Monday, May 24, 2010

Kinnell's Book of Nightmares/Under the Maud Moon

Probably everyone knows this poem and this book very well. Kinnell isn't exactly invisible in the poetry world. I loved this poem and this book from the very first time I read it, while I sat on the floor in the old Emerson College at 150 Beacon Street. I've loved kids from a time well before I had any of my own, and I could put myself in this narrator's perspective so easily it was as if I'd suddenly slid from my own life and become a real poet. ;-) I hadn't really read anything that used linebreaks so seemingly haphazard, but powerfully--I got a charge as I read it-- or a voice that seemed so assured of its right to the sentiments expressed. Irony is the rule of the day for many poets, and I don't necessarily cotton to it all the time so Kinnell is a balm for me; I can go back and read BoN and remember how it lit me up the first time and have energy to go back the page with. I'm sort of over his poems now, but the feeling comes back just a little every time I open the book, so it's never far from me.




Under The Maud Moon

1

 On the path
by this wet site
of old fires -
black ashes, black stones, where tramps
must have squatted down,
gnawing on stream water,
unhouseling themselves on cursed bread,
failing to get warm at a twigfire -

I stop,
gather wet wood,
cut dry shavings, and for her,
whose face I held in my hands
a few hours, whom I gave back
only to keep holding the space where she was,

I light
a small fire in the rain.

The black
wood reddens, the deathwatches inside
begin running out of time, I can see
the dead, crossed limbs
longing again for the universe, I can hear
in the wet wood the snap
and re-snap of the same embrace being torn.

The raindrops trying
to put the fire out
fall into it and are
changed: the oath broken,
the oath sworn between earth and water, flesh and spirit, broken,
to be sworn again,
over and over, in the clouds, and to be broken again,
over and over, on earth.

2

I sit a moment
by the fire, in the rain, speak
a few words into its warmth -
stone saint smooth stone– and sing
one of the songs I used to croak
for my daughter, in her nightmares.

Somewhere out ahead of me
a black bear sits alone
on his hillside, nodding from side
to side. He sniffs
the blossom-smells, the rained earth,
finally he gets up,
eats a few flowers, trudges away,
his fur glistening
in the rain.

The singed grease streams
out of the words, the one
held note
remains – a love-note
twisting under my tongue, like the coyote’s bark,
curving off, into a
howl.

3

A round-
cheeked girlchild comes awake
in her crib. The green
swaddlings tear open,
a filament or vestment
tears, the blue flower opens.

And she who is born,
she who sings and cries,
she who begins the passage, her hair
sprouting out,
her gums budding for her first spring on earth,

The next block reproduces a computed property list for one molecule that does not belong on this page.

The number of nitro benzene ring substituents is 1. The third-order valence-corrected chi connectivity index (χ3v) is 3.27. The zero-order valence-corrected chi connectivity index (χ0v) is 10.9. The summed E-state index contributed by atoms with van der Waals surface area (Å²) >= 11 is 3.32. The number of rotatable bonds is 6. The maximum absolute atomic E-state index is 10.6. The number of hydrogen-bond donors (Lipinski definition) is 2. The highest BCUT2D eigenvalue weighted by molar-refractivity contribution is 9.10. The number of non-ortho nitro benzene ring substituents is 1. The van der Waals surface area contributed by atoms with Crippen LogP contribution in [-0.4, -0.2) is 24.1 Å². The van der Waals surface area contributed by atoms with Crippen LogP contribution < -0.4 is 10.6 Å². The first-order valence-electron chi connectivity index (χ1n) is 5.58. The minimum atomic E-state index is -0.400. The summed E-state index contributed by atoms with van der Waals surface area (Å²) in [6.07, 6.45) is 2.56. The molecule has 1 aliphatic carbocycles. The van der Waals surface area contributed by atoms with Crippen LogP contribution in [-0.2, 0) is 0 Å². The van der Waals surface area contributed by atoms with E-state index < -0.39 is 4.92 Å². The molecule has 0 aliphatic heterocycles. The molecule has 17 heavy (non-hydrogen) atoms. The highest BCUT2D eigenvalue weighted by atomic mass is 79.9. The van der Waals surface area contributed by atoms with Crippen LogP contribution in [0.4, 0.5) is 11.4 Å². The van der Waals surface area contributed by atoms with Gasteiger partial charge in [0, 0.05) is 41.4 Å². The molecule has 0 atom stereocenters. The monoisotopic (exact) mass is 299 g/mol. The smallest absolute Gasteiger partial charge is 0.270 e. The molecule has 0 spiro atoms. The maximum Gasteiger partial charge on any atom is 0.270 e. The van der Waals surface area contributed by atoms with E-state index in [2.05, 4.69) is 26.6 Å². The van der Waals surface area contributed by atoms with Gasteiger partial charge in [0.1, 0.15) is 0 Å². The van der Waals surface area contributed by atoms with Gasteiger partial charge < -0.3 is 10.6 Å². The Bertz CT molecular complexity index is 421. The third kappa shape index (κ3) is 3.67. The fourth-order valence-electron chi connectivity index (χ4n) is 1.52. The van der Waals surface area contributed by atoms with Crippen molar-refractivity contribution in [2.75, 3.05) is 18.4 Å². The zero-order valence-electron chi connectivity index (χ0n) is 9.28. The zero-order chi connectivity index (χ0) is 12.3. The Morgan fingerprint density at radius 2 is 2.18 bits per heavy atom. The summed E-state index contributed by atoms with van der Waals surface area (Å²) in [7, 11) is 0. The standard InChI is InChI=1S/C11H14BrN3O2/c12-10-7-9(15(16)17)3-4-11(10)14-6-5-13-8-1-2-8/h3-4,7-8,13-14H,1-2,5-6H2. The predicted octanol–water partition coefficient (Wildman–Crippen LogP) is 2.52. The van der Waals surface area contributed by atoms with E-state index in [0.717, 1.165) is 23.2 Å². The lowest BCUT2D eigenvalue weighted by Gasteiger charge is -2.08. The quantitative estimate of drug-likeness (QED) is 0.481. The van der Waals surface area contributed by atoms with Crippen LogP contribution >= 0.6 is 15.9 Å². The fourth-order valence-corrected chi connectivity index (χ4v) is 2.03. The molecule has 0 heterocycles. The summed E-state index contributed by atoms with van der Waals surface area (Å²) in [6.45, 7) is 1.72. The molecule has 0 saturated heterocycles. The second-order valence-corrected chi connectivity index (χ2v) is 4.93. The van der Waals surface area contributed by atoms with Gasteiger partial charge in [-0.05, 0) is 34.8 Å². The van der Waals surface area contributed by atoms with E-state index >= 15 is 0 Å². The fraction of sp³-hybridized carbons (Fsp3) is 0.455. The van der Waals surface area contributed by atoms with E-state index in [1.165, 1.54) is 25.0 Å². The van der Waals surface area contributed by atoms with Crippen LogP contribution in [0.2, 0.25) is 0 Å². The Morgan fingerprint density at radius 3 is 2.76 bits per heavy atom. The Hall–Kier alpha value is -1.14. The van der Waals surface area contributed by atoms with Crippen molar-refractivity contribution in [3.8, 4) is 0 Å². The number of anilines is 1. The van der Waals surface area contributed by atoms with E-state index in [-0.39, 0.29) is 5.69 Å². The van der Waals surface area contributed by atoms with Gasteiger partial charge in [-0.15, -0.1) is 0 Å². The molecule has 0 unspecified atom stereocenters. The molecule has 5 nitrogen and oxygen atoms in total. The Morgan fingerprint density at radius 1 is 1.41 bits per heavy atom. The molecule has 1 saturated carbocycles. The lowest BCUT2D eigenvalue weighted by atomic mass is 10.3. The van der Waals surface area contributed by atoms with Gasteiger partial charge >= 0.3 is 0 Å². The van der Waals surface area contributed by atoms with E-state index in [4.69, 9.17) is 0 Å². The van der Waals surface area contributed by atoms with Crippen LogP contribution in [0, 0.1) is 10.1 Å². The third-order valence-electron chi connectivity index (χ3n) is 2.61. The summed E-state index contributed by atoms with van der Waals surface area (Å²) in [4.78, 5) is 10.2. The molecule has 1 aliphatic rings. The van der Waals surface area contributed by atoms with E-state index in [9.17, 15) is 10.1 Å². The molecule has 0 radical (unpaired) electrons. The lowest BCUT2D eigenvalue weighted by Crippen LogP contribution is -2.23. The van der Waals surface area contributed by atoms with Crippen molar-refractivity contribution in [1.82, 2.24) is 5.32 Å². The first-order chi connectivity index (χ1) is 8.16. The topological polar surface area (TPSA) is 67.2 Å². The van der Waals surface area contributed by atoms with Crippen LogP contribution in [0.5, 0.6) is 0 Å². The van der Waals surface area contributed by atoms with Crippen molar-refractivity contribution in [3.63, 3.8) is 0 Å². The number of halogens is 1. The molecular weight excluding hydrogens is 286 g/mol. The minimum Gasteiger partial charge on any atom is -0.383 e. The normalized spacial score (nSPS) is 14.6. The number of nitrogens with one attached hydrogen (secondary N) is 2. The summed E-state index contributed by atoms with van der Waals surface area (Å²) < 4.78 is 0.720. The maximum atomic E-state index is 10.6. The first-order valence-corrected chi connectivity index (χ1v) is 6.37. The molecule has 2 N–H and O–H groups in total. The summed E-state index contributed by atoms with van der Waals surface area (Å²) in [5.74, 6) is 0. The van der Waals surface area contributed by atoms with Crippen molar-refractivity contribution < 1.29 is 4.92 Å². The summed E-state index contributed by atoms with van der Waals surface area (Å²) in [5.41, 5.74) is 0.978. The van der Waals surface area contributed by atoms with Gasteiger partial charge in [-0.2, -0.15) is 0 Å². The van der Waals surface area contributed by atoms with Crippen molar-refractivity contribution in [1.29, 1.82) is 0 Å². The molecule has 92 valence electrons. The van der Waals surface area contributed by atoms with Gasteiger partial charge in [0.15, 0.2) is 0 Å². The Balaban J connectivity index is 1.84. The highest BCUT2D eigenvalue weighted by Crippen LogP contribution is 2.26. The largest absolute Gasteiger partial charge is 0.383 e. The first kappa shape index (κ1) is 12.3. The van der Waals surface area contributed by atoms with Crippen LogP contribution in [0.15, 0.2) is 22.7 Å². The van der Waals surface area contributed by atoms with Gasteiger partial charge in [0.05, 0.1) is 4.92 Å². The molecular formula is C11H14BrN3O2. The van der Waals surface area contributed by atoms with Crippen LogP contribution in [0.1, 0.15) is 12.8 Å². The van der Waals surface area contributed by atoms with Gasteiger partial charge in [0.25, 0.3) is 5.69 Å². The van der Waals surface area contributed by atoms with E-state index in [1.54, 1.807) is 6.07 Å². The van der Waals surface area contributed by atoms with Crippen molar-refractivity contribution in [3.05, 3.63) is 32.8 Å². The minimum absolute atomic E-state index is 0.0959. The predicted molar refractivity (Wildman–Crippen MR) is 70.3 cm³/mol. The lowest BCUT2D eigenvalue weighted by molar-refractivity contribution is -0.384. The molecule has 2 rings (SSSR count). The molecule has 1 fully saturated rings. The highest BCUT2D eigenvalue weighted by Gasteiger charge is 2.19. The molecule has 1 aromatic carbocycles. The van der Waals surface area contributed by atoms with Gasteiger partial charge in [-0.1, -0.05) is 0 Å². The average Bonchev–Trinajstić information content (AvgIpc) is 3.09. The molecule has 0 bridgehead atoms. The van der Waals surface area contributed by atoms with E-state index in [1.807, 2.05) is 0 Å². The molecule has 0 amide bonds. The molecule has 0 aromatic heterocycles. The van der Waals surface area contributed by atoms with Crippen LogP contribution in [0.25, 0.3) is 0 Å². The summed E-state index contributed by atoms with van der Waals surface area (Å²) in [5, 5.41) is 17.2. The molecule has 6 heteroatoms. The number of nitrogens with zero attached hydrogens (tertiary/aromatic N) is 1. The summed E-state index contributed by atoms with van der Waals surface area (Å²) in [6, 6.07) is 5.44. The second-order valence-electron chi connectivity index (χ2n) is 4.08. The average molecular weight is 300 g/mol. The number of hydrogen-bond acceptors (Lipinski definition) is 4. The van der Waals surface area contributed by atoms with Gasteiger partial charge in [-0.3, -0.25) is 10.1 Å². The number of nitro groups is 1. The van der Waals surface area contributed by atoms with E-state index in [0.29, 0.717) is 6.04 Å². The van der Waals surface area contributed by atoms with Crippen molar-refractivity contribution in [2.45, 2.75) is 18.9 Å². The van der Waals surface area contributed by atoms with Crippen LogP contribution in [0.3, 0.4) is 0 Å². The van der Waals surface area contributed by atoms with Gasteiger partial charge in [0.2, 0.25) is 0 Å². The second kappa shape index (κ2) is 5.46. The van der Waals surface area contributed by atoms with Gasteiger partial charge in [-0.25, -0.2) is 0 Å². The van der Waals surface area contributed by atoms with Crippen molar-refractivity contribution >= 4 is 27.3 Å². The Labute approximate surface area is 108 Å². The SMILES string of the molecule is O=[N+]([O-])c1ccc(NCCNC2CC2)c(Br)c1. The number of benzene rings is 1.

the mist still clinging about
her face, puts
her hand into her father’s mouth, to take hold of
his song.

4

It is all over,
little one, the flipping
and overleaping, the watery
somersaulting alone in the oneness
under the hill, under
the old, lonely bellybutton
pushing forth again
in remembrance,
the drifting there furled in the dark,
pressing a knee or elbow
along a slippery wall, sculpting
the world with each thrash-the stream
of omphalos blood humming all about you.

5

Her head
enters the headhold
which starts sucking her forth: being itself
closes down all over her, gives her
into the shuddering
grip of departure, the slow,
agonized clenches making
the last molds of her life in the dark.

6

The black eye
opens, the pupil
droozed with black hairs
stops, the chakra
on top of the brain throbs a long moment in world light,

and she skids out on her face into light,
this peck
of stunned flesh
clotted with celestial cheesiness, glowing with the astral violet
of the underlife. And as they cut

her tie to the darkness
she dies
a moment, turns blue as a coal,
the limbs shaking
as the memories rush out of them. When

they hang her up
by the feet, she sucks
air, screams
her first song – and turns rose,
the slow,
beating, featherless arms
already clutching at the emptiness.

7

When it was cold
on our hillside, and you cried
in the crib rocking
through darkness, on wood
knifed down to the curve of the smile, a sadness
stranger than ours, all of it
flowing from the other world,
I used to come to you
and sit by you
and sing to you. You did not know,
and yet you will remember,
in the silent zones
of the brain, a specter, descendant
of the ghostly forefathers, singing
to you in the nighttime -
not the songs
of light said to wave
through the bright hair of angels,
but a blacker
rasping flowering on that tongue.

For when the Maud moon
glimmered in those first nights,
and the Archer lay
sucking the icy biestings of the cosmos,
in his crib of stars,

I had crept down
to riverbanks, their long rustle
of being and perishing, down to marshes
where the earth oozes up
in cold streaks, touching the world
with the underglimmer
of the beginning,
and there learned my only song.

And in the days
when you find yourself orphaned,
emptied
of all wind-singing, of light,
the pieces of cursed bread on your tongue,

may there come back to you
a voice
spectral, calling you
sister!
from everything that dies.

And then
you shall open
this book, even if it is the book of nightmares.

No comments:

Post a Comment